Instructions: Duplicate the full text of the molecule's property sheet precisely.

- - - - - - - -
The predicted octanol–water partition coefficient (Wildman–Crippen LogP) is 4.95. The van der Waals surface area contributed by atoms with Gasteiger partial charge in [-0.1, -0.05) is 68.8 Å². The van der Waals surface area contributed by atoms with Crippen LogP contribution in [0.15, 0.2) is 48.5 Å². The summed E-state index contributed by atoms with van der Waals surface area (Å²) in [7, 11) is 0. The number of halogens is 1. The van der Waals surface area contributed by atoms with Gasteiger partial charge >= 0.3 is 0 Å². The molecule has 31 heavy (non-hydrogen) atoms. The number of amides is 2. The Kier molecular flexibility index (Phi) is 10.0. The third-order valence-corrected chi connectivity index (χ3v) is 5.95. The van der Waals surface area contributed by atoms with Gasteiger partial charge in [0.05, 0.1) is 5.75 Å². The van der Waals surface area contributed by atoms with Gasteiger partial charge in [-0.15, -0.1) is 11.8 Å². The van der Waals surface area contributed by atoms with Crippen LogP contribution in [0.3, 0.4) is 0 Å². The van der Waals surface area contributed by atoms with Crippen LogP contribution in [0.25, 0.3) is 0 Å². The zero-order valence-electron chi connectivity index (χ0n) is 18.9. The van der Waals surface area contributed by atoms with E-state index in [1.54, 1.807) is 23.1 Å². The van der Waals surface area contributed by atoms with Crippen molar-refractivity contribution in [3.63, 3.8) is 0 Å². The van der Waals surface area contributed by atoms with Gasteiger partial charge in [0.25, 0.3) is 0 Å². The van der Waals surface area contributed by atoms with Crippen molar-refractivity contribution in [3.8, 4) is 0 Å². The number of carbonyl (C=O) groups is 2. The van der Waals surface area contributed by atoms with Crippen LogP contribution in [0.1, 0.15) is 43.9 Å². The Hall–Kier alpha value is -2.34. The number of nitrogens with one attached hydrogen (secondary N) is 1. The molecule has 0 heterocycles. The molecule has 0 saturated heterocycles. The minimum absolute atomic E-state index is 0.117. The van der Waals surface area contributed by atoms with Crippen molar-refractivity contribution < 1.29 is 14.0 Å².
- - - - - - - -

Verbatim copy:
The predicted octanol–water partition coefficient (Wildman–Crippen LogP) is 4.95. The van der Waals surface area contributed by atoms with Gasteiger partial charge in [-0.1, -0.05) is 68.8 Å². The van der Waals surface area contributed by atoms with Crippen LogP contribution in [0.15, 0.2) is 48.5 Å². The summed E-state index contributed by atoms with van der Waals surface area (Å²) in [7, 11) is 0. The number of halogens is 1. The van der Waals surface area contributed by atoms with Gasteiger partial charge >= 0.3 is 0 Å². The molecule has 31 heavy (non-hydrogen) atoms. The number of amides is 2. The Kier molecular flexibility index (Phi) is 10.0. The third-order valence-corrected chi connectivity index (χ3v) is 5.95. The van der Waals surface area contributed by atoms with Gasteiger partial charge in [0.05, 0.1) is 5.75 Å². The van der Waals surface area contributed by atoms with Gasteiger partial charge in [-0.15, -0.1) is 11.8 Å². The van der Waals surface area contributed by atoms with Crippen LogP contribution in [0.3, 0.4) is 0 Å². The van der Waals surface area contributed by atoms with Crippen LogP contribution in [0.25, 0.3) is 0 Å². The zero-order valence-electron chi connectivity index (χ0n) is 18.9. The van der Waals surface area contributed by atoms with E-state index in [1.54, 1.807) is 23.1 Å². The van der Waals surface area contributed by atoms with Crippen molar-refractivity contribution in [3.63, 3.8) is 0 Å². The van der Waals surface area contributed by atoms with Gasteiger partial charge in [0.25, 0.3) is 0 Å². The van der Waals surface area contributed by atoms with Crippen molar-refractivity contribution in [3.8, 4) is 0 Å². The number of carbonyl (C=O) groups is 2. The van der Waals surface area contributed by atoms with Crippen LogP contribution in [0.1, 0.15) is 43.9 Å². The Hall–Kier alpha value is -2.34. The number of nitrogens with one attached hydrogen (secondary N) is 1. The molecule has 0 heterocycles. The molecule has 0 saturated heterocycles. The minimum absolute atomic E-state index is 0.117. The van der Waals surface area contributed by atoms with Crippen molar-refractivity contribution < 1.29 is 14.0 Å².